Propensity scores as a basis for equating groups: Basic principles and application in clinical treatment outcome research

Stephen West, Heining Cham, Felix Thoemmes, Babette Renneberg, Julian Schulze, Matthias Weiler

Research output: Contribution to journalArticle

53 Scopus citations

Abstract

A propensity score is the probability that a participant is assigned to the treatment group based on a set of baseline covariates. Propensity scores provide an excellent basis for equating treatment groups on a large set of covariates when randomization is not possible. This article provides a nontechnical introduction to propensity scores for clinical researchers. If all important covariates are measured, then methods that equate on propensity scores can achieve balance on a large set of covariates that mimics that achieved by a randomized experiment. We present an illustration of the steps in the construction and checking of propensity scores in a study of the effectiveness of a health coach versus treatment as usual on the well-being of seriously ill individuals. We then consider alternative methods of equating groups on propensity scores and estimating treatment effects including matching, stratification, weighting, and analysis of covariance. We illustrate a sensitivity analysis that can probe for the potential effects of omitted covariates on the estimate of the causal effect. Finally, we briefly consider several practical and theoretical issues in the use of propensity scores in applied settings. Propensity score methods have advantages over alternative approaches to equating groups particularly when the treatment and control groups do not fully overlap, and there are nonlinear relationships between covariates and the outcome.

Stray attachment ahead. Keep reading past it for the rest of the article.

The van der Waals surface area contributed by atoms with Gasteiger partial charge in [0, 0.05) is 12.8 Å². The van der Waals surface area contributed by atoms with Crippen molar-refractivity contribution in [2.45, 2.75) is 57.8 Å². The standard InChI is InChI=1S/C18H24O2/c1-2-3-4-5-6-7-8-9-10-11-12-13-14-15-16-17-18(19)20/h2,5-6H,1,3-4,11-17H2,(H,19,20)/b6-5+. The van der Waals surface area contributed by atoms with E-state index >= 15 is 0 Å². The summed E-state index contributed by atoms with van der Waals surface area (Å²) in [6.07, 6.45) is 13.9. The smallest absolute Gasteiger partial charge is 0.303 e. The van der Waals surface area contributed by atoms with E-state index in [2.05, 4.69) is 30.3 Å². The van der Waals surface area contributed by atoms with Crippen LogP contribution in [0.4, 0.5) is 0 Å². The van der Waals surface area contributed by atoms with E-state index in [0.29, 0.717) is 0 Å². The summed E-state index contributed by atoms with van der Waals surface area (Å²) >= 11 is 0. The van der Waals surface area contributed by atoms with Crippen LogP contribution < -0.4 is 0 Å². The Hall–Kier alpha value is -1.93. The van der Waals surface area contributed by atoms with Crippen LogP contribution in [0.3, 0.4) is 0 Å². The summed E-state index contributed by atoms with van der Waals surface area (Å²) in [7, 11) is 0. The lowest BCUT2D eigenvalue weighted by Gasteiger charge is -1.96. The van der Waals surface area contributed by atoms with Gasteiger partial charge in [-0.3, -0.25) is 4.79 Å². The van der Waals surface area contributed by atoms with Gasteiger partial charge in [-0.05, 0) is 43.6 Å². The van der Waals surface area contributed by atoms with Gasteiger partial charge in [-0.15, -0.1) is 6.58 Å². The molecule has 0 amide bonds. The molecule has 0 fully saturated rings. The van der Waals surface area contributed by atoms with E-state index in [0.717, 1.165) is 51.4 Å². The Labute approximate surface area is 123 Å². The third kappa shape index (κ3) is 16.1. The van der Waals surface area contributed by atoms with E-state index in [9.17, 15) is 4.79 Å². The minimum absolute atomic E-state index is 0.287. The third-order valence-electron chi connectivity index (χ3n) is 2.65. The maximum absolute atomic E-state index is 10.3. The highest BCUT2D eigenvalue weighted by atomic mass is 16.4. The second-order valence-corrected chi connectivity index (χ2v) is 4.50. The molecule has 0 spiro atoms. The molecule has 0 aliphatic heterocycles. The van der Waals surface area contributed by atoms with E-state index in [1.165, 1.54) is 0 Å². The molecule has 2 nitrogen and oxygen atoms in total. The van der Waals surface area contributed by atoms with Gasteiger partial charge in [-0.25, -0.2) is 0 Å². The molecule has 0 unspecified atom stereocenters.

Original languageEnglish (US)
Pages (from-to)906-919
Number of pages14
JournalJournal of consulting and clinical psychology
Volume82
Issue number5
DOIs
StatePublished - Jan 1 2014

Keywords

  • Group equating
  • Matching
  • Nonrandomized study
  • Propensity scores

ASJC Scopus subject areas

  • Clinical Psychology
  • Psychiatry and Mental health

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